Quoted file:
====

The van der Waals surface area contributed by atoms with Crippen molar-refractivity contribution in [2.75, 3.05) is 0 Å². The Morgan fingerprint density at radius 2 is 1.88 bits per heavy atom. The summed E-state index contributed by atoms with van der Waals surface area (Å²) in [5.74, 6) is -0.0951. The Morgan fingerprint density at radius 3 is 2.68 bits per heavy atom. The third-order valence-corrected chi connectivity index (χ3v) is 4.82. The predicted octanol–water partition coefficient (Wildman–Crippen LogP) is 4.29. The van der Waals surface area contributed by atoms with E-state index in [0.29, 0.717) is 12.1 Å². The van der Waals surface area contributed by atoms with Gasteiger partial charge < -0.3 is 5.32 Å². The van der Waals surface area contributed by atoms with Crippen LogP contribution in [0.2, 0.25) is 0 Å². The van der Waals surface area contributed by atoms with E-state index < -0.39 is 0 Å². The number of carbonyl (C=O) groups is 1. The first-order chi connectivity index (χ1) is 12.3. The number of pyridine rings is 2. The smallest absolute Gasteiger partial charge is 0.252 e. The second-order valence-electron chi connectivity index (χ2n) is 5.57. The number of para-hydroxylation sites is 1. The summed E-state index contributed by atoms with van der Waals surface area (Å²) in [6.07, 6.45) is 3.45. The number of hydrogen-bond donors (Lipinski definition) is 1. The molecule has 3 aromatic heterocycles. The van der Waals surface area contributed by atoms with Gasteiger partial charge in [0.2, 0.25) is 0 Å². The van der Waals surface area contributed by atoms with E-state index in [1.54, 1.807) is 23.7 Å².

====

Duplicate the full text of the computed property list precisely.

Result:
The van der Waals surface area contributed by atoms with Crippen molar-refractivity contribution in [2.75, 3.05) is 0 Å². The Morgan fingerprint density at radius 2 is 1.88 bits per heavy atom. The summed E-state index contributed by atoms with van der Waals surface area (Å²) in [5.74, 6) is -0.0951. The Morgan fingerprint density at radius 3 is 2.68 bits per heavy atom. The third-order valence-corrected chi connectivity index (χ3v) is 4.82. The predicted octanol–water partition coefficient (Wildman–Crippen LogP) is 4.29. The van der Waals surface area contributed by atoms with E-state index in [0.29, 0.717) is 12.1 Å². The van der Waals surface area contributed by atoms with Gasteiger partial charge < -0.3 is 5.32 Å². The van der Waals surface area contributed by atoms with Crippen LogP contribution in [0.2, 0.25) is 0 Å². The van der Waals surface area contributed by atoms with E-state index < -0.39 is 0 Å². The number of carbonyl (C=O) groups is 1. The first-order chi connectivity index (χ1) is 12.3. The number of pyridine rings is 2. The smallest absolute Gasteiger partial charge is 0.252 e. The second-order valence-electron chi connectivity index (χ2n) is 5.57. The number of para-hydroxylation sites is 1. The summed E-state index contributed by atoms with van der Waals surface area (Å²) in [6.07, 6.45) is 3.45. The number of hydrogen-bond donors (Lipinski definition) is 1. The molecule has 3 aromatic heterocycles. The van der Waals surface area contributed by atoms with Gasteiger partial charge in [0.2, 0.25) is 0 Å². The van der Waals surface area contributed by atoms with E-state index in [1.54, 1.807) is 23.7 Å².